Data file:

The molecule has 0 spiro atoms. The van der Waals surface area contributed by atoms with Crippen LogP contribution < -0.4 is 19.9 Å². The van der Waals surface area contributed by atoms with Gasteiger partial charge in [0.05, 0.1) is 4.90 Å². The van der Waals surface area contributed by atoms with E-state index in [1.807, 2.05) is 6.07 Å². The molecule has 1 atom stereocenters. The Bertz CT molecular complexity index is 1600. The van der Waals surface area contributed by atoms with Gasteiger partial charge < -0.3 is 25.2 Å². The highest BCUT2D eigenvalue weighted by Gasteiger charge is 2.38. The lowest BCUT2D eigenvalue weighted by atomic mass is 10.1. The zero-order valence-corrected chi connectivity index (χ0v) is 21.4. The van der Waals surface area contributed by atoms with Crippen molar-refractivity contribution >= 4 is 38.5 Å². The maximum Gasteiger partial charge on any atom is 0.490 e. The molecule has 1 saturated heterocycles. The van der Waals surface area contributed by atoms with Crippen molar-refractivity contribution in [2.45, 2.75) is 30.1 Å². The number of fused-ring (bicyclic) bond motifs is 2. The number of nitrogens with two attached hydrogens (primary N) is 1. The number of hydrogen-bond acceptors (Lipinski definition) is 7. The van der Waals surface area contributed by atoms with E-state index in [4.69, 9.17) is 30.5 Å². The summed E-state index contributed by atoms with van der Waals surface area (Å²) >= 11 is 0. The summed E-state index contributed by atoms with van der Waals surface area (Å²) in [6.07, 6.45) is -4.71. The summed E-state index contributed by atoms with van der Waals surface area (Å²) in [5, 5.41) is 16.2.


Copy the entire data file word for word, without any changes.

The molecule has 0 spiro atoms. The van der Waals surface area contributed by atoms with Crippen LogP contribution < -0.4 is 19.9 Å². The van der Waals surface area contributed by atoms with Gasteiger partial charge in [0.05, 0.1) is 4.90 Å². The van der Waals surface area contributed by atoms with E-state index in [1.807, 2.05) is 6.07 Å². The molecule has 1 atom stereocenters. The Bertz CT molecular complexity index is 1600. The van der Waals surface area contributed by atoms with Gasteiger partial charge < -0.3 is 25.2 Å². The highest BCUT2D eigenvalue weighted by Gasteiger charge is 2.38. The lowest BCUT2D eigenvalue weighted by atomic mass is 10.1. The zero-order valence-corrected chi connectivity index (χ0v) is 21.4. The van der Waals surface area contributed by atoms with Crippen molar-refractivity contribution >= 4 is 38.5 Å². The maximum Gasteiger partial charge on any atom is 0.490 e. The molecule has 1 saturated heterocycles. The van der Waals surface area contributed by atoms with Crippen molar-refractivity contribution in [2.45, 2.75) is 30.1 Å². The number of fused-ring (bicyclic) bond motifs is 2. The number of nitrogens with two attached hydrogens (primary N) is 1. The number of hydrogen-bond acceptors (Lipinski definition) is 7. The van der Waals surface area contributed by atoms with E-state index in [4.69, 9.17) is 30.5 Å². The summed E-state index contributed by atoms with van der Waals surface area (Å²) >= 11 is 0. The summed E-state index contributed by atoms with van der Waals surface area (Å²) in [6.07, 6.45) is -4.71. The summed E-state index contributed by atoms with van der Waals surface area (Å²) in [5, 5.41) is 16.2.